|Man Without Qualities|
Monday, October 07, 2002
Prior posts have addressed the Florida election law involved in accusations made in much of the media that Katherine Harris failed to comply with the Florida "resign to run" statute. As noted in those posts, this exact issue was considered in Florida court litigation in which Ms. Harris prevailed.
The decision of the Florida Circuit Court that cleared the way for Ms. Harris' appearance on the Florida ballot can be found here (link e-mailed by a helpful reader).
The court's statement of facts includes a rather precise description of the "notice of resignation" misreported by much of the media as a "back dated resignation," thereby confirming that all reports that Ms. Harris submitted a "back dated resignation" are just wrong. The whole decision is interesting (as election law goes). The kernel of the court's holding is:
Based upon the undisputed facts of this case and applying well established legal precedent, this Court finds that Harris did not comply with the mandatory resignation requirement of [the provision of Florida election law requiring a state officer to send a resignation]. However, her non-compliance was statutorilly foregiven by operation of [the provision of Florida election law automatically effecting resignation of a candidate who runs for federal office]. She has qualified for the primary election and shall not be removed as a candidate for the election to the 13th Congressional seat.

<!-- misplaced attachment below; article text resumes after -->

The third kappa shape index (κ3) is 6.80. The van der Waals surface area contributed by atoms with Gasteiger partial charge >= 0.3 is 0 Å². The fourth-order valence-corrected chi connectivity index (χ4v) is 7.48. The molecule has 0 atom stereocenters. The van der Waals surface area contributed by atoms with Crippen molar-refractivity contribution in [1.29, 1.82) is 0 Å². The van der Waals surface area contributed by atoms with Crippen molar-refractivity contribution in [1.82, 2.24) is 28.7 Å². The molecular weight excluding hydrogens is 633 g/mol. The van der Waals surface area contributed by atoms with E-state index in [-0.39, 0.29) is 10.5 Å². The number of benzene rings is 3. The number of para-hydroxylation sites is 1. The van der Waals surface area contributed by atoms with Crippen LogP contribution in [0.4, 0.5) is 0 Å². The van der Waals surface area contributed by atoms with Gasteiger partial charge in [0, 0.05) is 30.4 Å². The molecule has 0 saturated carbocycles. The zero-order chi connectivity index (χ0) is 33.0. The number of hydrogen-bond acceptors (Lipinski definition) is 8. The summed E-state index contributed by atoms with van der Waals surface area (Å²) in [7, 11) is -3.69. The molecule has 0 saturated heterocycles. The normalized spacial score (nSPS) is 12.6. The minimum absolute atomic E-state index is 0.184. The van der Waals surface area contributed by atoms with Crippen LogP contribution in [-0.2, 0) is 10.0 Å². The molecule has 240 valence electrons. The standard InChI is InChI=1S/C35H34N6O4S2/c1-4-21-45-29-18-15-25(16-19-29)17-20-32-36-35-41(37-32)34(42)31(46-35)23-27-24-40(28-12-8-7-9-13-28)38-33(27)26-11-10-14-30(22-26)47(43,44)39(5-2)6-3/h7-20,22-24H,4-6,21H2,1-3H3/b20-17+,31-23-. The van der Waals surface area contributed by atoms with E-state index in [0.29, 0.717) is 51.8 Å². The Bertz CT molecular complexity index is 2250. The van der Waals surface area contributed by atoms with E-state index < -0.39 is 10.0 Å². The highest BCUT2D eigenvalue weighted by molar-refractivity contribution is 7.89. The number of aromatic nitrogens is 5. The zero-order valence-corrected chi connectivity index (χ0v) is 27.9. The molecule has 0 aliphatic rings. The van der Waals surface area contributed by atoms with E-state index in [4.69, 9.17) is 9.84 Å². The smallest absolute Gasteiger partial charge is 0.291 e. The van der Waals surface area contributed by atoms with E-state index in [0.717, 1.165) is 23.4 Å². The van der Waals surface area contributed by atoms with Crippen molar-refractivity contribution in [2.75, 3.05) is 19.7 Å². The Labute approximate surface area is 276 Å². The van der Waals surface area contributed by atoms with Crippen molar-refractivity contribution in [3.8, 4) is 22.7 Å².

The decision also briefly reviews the history of state "resign to run" statutes and their periodic friction with the federal Constitution, especially provisions setting qualifications of federal Representatives and Senators - the same provisions that were involked by the Supreme Court to overturn state term limit laws.
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